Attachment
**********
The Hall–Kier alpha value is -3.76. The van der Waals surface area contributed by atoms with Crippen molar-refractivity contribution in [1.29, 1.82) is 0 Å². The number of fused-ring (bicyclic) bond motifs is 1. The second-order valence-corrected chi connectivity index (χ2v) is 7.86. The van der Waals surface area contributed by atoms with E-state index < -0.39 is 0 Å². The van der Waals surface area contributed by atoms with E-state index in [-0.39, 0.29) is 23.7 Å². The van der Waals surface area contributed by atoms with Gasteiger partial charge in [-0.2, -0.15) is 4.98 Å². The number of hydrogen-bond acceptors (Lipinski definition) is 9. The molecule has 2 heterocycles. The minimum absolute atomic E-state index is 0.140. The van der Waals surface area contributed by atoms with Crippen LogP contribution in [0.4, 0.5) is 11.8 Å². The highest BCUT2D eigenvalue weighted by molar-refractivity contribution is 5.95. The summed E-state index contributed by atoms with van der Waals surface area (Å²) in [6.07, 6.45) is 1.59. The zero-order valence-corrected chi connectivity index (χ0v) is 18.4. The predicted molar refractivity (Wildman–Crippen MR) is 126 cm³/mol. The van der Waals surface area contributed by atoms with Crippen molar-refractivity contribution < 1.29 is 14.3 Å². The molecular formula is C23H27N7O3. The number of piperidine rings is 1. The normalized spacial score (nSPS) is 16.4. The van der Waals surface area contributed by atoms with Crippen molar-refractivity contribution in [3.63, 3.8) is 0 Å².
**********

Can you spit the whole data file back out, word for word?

The Hall–Kier alpha value is -3.76. The van der Waals surface area contributed by atoms with Crippen molar-refractivity contribution in [1.29, 1.82) is 0 Å². The number of fused-ring (bicyclic) bond motifs is 1. The second-order valence-corrected chi connectivity index (χ2v) is 7.86. The van der Waals surface area contributed by atoms with E-state index < -0.39 is 0 Å². The van der Waals surface area contributed by atoms with E-state index in [-0.39, 0.29) is 23.7 Å². The van der Waals surface area contributed by atoms with Gasteiger partial charge in [-0.2, -0.15) is 4.98 Å². The number of hydrogen-bond acceptors (Lipinski definition) is 9. The molecule has 2 heterocycles. The minimum absolute atomic E-state index is 0.140. The van der Waals surface area contributed by atoms with Crippen LogP contribution in [0.4, 0.5) is 11.8 Å². The highest BCUT2D eigenvalue weighted by molar-refractivity contribution is 5.95. The summed E-state index contributed by atoms with van der Waals surface area (Å²) in [6.07, 6.45) is 1.59. The zero-order valence-corrected chi connectivity index (χ0v) is 18.4. The predicted molar refractivity (Wildman–Crippen MR) is 126 cm³/mol. The van der Waals surface area contributed by atoms with Crippen molar-refractivity contribution < 1.29 is 14.3 Å². The molecular formula is C23H27N7O3. The number of piperidine rings is 1. The normalized spacial score (nSPS) is 16.4. The van der Waals surface area contributed by atoms with Crippen molar-refractivity contribution in [3.63, 3.8) is 0 Å².